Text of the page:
RD Fancy dress safety tests after Claudia Winkleman highlights fire risk

Kids' fancy dress outfits will now undergo more stringent safety checks


When Claudia Winkleman’s 8-year-old daughter Matilda was badly burned after her witch’s dress went up in flames, it made us all think about how safe the fancy dress clothes we buy for our kids are.


And it probably came as a huge shock – not to mention worry – to most of us to learn that many outfits did not meet any safety standards at all because Matilda wasn’t an isolated case. Last year, 94 people in England were admitted to hospital as a result of their clothing either melting or catching alight. Twenty one of those were children under 18.

Well fortunately things are now changing and Trading Standards are to launch an investigation into the safety of children’s fancy dress costumes, with all retailers – whether shops or online sellers – facing spot checks to test the clothes’ flammability and safety levels.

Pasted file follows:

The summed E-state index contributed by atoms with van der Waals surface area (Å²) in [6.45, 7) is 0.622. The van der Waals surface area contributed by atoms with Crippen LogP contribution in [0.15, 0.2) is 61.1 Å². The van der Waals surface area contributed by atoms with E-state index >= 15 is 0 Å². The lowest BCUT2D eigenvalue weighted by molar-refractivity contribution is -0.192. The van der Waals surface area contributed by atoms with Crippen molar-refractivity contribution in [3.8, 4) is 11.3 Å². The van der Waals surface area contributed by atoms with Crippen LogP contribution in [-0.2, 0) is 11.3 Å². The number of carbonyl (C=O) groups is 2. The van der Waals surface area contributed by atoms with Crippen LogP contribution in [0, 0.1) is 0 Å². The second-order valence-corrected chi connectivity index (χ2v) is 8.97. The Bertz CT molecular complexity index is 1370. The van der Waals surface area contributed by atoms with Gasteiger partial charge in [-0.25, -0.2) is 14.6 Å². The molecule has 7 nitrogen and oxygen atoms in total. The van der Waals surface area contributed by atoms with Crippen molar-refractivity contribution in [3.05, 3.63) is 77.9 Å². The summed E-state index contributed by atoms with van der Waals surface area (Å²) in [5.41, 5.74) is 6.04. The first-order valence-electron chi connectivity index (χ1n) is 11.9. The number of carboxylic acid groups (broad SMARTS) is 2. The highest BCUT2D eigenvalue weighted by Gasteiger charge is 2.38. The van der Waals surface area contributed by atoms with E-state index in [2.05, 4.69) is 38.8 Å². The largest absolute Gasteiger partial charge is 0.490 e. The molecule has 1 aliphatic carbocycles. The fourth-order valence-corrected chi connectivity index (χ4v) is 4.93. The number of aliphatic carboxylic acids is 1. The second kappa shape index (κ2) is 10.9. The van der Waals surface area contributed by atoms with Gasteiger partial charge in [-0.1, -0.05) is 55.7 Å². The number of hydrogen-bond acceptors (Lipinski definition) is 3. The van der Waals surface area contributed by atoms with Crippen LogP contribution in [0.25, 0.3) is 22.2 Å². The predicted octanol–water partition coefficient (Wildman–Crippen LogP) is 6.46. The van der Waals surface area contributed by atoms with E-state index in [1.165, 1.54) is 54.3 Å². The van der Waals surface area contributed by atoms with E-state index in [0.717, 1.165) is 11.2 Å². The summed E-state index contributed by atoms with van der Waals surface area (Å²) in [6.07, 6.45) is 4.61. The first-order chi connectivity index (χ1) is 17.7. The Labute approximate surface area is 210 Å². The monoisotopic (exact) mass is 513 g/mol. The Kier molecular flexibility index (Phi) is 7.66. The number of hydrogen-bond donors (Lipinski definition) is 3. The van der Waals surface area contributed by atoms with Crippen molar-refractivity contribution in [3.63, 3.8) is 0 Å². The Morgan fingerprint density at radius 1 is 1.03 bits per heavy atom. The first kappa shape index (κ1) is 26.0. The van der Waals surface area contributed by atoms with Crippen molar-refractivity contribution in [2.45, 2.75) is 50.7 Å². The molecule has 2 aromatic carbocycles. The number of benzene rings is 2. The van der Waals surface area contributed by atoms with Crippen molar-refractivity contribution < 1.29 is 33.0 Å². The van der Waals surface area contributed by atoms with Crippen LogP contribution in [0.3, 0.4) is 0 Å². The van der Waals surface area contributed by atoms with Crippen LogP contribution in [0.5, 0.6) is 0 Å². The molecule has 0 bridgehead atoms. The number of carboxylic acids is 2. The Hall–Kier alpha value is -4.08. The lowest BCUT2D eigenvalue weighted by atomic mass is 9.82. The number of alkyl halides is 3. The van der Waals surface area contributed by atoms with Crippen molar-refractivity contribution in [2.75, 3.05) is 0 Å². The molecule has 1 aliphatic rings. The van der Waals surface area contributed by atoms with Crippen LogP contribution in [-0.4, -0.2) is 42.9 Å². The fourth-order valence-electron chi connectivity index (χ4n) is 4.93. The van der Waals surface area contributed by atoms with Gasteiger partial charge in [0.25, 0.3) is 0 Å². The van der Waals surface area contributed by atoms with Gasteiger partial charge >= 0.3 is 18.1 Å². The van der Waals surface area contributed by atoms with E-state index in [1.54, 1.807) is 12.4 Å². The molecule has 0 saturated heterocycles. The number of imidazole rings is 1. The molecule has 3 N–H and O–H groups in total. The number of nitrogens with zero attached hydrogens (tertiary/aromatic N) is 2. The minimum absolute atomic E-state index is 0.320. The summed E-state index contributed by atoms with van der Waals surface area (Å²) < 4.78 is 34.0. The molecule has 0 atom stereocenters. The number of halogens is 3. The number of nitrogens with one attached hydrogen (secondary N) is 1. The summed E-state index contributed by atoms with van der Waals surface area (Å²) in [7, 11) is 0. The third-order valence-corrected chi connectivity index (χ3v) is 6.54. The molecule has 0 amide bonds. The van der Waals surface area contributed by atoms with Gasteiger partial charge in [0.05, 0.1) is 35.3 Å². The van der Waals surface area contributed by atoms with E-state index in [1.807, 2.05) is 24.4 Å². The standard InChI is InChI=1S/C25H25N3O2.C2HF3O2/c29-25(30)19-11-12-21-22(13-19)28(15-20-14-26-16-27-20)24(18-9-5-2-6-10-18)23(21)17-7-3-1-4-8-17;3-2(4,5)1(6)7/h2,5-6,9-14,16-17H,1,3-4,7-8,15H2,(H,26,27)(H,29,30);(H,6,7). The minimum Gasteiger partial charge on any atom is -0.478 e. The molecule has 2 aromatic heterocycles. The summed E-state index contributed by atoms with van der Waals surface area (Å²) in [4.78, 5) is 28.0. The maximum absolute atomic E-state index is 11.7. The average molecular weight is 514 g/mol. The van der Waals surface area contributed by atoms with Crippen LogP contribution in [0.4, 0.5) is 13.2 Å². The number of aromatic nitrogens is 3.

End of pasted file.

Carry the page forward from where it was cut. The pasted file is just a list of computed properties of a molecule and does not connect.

Speaking to the BBC, the government’s Business Secretary Sajid Javid who announced the funding for the spot checks,said : “My immediate concern as a father and a minister is that children wearing these fancy dress costumes are safe.

“It is unacceptable for any costumes to be sold that do not comply with safety standards.” He added that parents need to be able to ‘feel confident that any fancy dress they buy meets required standard’.


Tesco, Aldi, Asda, Morrisons, and Sainsbury’s have also confirmed that their fancy dress outfits for children would now meet the equivalent of the higher fire safety standards required for youngsters’ nightwear.

Claudia Winkleman said she was ‘extremely happy’ that the investigation was happening, and pleased that ‘the government are taking action on this’. She added that she was ‘so grateful to the supermarkets who are selling safer costumes’.

Trading Standards officials will report their findings later in the autumn.

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